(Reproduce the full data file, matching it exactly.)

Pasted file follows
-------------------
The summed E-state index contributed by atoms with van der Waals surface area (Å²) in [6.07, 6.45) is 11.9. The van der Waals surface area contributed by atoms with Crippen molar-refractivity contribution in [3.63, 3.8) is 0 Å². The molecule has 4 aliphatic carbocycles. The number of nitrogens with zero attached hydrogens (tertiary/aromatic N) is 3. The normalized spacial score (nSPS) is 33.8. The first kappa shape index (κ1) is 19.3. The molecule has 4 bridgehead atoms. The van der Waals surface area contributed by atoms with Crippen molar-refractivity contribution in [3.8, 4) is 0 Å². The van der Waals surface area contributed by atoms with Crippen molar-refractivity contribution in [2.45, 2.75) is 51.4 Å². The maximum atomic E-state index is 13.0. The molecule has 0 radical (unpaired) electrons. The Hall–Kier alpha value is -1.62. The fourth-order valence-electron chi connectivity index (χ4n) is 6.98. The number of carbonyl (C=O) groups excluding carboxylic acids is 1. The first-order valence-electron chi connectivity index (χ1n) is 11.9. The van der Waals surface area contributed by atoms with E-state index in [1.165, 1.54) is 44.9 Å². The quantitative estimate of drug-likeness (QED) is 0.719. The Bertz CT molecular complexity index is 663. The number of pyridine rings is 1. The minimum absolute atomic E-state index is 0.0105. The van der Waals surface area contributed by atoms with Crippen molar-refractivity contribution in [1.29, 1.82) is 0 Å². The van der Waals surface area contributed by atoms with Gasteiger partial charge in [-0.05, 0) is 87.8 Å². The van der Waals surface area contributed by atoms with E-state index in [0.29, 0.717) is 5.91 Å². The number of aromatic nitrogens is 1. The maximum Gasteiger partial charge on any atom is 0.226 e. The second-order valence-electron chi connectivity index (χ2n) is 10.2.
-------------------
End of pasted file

The summed E-state index contributed by atoms with van der Waals surface area (Å²) in [6.07, 6.45) is 11.9. The van der Waals surface area contributed by atoms with Crippen molar-refractivity contribution in [3.63, 3.8) is 0 Å². The molecule has 4 aliphatic carbocycles. The number of nitrogens with zero attached hydrogens (tertiary/aromatic N) is 3. The normalized spacial score (nSPS) is 33.8. The first kappa shape index (κ1) is 19.3. The molecule has 4 bridgehead atoms. The van der Waals surface area contributed by atoms with Crippen molar-refractivity contribution in [3.8, 4) is 0 Å². The van der Waals surface area contributed by atoms with Crippen molar-refractivity contribution in [2.45, 2.75) is 51.4 Å². The maximum atomic E-state index is 13.0. The molecule has 0 radical (unpaired) electrons. The Hall–Kier alpha value is -1.62. The fourth-order valence-electron chi connectivity index (χ4n) is 6.98. The number of carbonyl (C=O) groups excluding carboxylic acids is 1. The first-order valence-electron chi connectivity index (χ1n) is 11.9. The van der Waals surface area contributed by atoms with E-state index in [1.165, 1.54) is 44.9 Å². The quantitative estimate of drug-likeness (QED) is 0.719. The Bertz CT molecular complexity index is 663. The number of pyridine rings is 1. The minimum absolute atomic E-state index is 0.0105. The van der Waals surface area contributed by atoms with Crippen molar-refractivity contribution in [1.29, 1.82) is 0 Å². The van der Waals surface area contributed by atoms with Gasteiger partial charge in [-0.05, 0) is 87.8 Å². The van der Waals surface area contributed by atoms with E-state index in [0.29, 0.717) is 5.91 Å². The number of aromatic nitrogens is 1. The maximum Gasteiger partial charge on any atom is 0.226 e. The second-order valence-electron chi connectivity index (χ2n) is 10.2.